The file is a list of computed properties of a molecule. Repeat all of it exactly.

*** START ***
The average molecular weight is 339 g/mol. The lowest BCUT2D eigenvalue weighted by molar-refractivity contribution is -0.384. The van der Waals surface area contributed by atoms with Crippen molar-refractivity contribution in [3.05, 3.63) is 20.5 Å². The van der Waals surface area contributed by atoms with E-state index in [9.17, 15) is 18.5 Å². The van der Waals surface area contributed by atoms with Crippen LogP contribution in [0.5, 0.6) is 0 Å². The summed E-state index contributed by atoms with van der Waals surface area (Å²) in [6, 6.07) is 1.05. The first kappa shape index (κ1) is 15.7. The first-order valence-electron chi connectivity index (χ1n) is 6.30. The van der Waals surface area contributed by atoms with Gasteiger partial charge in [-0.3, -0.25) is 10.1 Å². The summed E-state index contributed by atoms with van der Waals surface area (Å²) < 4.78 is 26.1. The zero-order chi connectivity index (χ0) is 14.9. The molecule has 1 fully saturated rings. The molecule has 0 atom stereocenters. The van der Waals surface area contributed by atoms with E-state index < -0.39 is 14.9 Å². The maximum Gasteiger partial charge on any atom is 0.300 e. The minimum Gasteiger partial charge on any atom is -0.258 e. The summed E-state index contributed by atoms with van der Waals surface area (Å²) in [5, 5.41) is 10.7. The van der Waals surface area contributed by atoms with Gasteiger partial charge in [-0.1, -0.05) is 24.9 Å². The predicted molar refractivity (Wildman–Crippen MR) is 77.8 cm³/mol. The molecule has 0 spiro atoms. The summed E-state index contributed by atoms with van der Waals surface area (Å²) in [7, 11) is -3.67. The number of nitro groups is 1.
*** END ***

The average molecular weight is 339 g/mol. The lowest BCUT2D eigenvalue weighted by molar-refractivity contribution is -0.384. The van der Waals surface area contributed by atoms with Crippen molar-refractivity contribution in [3.05, 3.63) is 20.5 Å². The van der Waals surface area contributed by atoms with E-state index in [9.17, 15) is 18.5 Å². The van der Waals surface area contributed by atoms with Crippen LogP contribution in [0.5, 0.6) is 0 Å². The summed E-state index contributed by atoms with van der Waals surface area (Å²) in [6, 6.07) is 1.05. The first kappa shape index (κ1) is 15.7. The first-order valence-electron chi connectivity index (χ1n) is 6.30. The van der Waals surface area contributed by atoms with Gasteiger partial charge in [-0.3, -0.25) is 10.1 Å². The summed E-state index contributed by atoms with van der Waals surface area (Å²) < 4.78 is 26.1. The zero-order chi connectivity index (χ0) is 14.9. The molecule has 1 fully saturated rings. The molecule has 0 atom stereocenters. The van der Waals surface area contributed by atoms with E-state index < -0.39 is 14.9 Å². The maximum Gasteiger partial charge on any atom is 0.300 e. The minimum Gasteiger partial charge on any atom is -0.258 e. The summed E-state index contributed by atoms with van der Waals surface area (Å²) in [5, 5.41) is 10.7. The van der Waals surface area contributed by atoms with Gasteiger partial charge in [-0.1, -0.05) is 24.9 Å². The predicted molar refractivity (Wildman–Crippen MR) is 77.8 cm³/mol. The molecule has 0 spiro atoms. The summed E-state index contributed by atoms with van der Waals surface area (Å²) in [7, 11) is -3.67. The number of nitro groups is 1.